Abstract 627: Antisense Inhibition Of Angiotensinogen Reduces BP In Normotensive Sprague-Dawley Rats And Effectively Eliminates RAS-dependent BP Control In Hypertensive SHR Rats
Uncontrolled hypertension is an important contributor to stroke, myocardial infarction, heart failure and renal failure. Despite the armamentarium of antihypertensive therapeutics, there still exists a need for a novel agent effective in individuals with Resistant Hypertension (RHTN). Second generation antisense oligonucleotides (ASOs) are a novel therapeutic class of inhibitors that cause RNase H-mediated target mRNA degradation in organs such as the liver and kidneys. Experiments were conducted to determine the efficacy of ASO treatment targeting angiotensinogen (Agt). Normotensive Sprague-Dawley rats were given 10 - 80 mg/kg/wk of an Agt ASO for 4 weeks via subcutaneous injections. Dose-responsive reductions of liver Agt mRNA (20 - 96%), kidney Agt mRNA (40 - 75%) and plasma Agt (25 - 90%) were observed. BP, measured by tail-cuff volume-pressure recordings, was dose-dependently reduced by Agt ASO treatments as well. At the maximal ASO dose SBP, MAP and DBP were reduced by 39, 43 and 45 mm Hg, respectively. Studies comparing Agt ASO to captopril treatments were conducted in SHR rats. Agt ASO administered at 50, 75 or 100 mg/kg/wk for 2 weeks resulted in dose-dependent reductions of BP of 35 - 57 mm Hg (SBP), 32 - 52 mm Hg (MAP) and 31 - 49 mm Hg (DBP). Addition of 50 mg/kg/day of captopril did not result in further BP reductions in rats receiving 100 mg/kg/wk Agt ASO, suggesting maximal inhibition of RAS signaling was already achieved via Agt ASO treatment in this group. However, captopril treatment in the 50 and 75 mg/kg/wk Agt ASO treated groups did result in further reductions of 17 & 27 mm Hg (SBP), 17 & 25 mm Hg (MAP) and 17 & 24 mm Hg (DBP). These data demonstrate robust and predictive reductions of BP with long term Agt ASO treatment in normo- or hypertensive rats. Additionally, complete inhibition of RAS-dependent BP control could be achieved within 2 wks of ASO treatment. Finally, additive BP lowering was achieved with the combination treatment of Agt ASO and captopril, suggesting improvements in efficacy are possible when ASOs are added to existing RAS inhibitor therapeutics. Such improvements could be desirable in RHTN individuals and/or individuals not at their BP goal with existing RAS inhibitors.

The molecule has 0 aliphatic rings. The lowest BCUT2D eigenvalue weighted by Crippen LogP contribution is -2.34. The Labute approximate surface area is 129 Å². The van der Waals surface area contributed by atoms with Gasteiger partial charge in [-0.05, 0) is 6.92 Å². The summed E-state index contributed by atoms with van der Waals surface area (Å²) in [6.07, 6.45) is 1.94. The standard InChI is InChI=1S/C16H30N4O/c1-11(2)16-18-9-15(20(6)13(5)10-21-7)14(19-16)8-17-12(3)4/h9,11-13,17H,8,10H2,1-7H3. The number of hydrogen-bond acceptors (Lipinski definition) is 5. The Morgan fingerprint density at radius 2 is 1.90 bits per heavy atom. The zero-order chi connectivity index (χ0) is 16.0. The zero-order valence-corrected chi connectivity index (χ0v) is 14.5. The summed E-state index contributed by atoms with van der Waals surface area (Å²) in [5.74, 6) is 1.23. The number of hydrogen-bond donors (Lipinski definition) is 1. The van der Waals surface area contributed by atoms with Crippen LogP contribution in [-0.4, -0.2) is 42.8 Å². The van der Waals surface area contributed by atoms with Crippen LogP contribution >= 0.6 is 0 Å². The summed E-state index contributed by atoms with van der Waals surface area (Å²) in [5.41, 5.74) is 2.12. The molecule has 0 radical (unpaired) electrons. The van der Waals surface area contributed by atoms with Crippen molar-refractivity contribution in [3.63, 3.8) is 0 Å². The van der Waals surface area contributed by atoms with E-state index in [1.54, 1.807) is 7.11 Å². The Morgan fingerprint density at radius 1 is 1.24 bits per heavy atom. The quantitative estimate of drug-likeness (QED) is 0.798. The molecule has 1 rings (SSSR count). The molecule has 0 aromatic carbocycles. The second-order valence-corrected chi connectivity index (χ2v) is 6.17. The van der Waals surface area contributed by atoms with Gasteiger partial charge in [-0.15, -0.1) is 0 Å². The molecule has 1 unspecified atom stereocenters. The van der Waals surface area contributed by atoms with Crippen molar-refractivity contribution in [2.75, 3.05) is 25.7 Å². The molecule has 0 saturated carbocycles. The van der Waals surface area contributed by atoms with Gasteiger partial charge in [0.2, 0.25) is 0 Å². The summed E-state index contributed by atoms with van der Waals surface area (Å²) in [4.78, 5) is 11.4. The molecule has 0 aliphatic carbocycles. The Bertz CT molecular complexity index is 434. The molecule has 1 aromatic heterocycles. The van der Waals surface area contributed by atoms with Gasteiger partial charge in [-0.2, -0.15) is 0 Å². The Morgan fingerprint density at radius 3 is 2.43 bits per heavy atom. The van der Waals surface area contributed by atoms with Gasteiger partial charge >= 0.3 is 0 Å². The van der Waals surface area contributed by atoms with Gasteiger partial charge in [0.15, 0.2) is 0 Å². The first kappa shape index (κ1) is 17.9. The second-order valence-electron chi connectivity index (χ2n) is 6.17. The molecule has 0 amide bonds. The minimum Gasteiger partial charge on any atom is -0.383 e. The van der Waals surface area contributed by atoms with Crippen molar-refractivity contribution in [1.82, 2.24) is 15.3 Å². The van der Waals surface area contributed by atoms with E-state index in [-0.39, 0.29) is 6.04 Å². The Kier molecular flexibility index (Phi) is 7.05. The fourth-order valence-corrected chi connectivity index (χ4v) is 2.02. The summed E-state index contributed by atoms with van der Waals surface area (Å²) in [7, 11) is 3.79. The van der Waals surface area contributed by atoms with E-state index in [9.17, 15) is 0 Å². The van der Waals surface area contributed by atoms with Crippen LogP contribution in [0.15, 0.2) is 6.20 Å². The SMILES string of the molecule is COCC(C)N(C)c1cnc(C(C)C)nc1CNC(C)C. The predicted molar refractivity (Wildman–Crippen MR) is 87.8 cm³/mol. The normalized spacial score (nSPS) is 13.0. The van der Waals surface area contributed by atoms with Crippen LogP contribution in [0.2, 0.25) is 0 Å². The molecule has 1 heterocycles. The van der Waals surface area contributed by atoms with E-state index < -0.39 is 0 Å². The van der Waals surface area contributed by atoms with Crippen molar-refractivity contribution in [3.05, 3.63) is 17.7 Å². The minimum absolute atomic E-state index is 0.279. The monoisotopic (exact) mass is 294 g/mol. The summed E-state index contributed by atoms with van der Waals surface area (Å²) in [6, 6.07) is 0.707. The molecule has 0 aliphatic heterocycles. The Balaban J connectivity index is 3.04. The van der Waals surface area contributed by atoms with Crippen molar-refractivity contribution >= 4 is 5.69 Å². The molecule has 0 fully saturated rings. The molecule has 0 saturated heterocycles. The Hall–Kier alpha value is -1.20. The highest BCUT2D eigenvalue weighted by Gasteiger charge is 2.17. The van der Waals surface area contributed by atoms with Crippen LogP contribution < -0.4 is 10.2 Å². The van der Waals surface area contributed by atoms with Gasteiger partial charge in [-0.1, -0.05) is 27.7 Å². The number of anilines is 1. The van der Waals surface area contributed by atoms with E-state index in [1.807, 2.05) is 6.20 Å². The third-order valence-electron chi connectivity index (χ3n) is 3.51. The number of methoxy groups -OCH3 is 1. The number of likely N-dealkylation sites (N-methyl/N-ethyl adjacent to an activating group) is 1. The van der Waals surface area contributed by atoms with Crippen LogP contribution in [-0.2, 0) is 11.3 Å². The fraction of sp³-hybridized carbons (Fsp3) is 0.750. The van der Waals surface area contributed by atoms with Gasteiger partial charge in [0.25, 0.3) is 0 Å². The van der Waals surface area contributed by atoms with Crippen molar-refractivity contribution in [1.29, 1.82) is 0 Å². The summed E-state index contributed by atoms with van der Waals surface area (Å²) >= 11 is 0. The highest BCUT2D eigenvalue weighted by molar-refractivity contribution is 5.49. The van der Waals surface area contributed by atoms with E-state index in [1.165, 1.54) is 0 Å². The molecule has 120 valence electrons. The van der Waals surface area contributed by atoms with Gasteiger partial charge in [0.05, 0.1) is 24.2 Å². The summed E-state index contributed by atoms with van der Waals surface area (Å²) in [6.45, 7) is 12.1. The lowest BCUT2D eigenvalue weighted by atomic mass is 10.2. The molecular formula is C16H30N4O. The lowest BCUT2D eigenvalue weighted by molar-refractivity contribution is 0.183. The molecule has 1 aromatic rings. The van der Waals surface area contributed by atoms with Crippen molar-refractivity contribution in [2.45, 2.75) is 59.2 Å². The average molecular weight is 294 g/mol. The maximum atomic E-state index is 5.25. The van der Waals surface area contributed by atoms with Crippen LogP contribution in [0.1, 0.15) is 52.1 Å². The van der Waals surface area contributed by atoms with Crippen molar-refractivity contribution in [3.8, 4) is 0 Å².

- © 2012 by American Heart Association, Inc.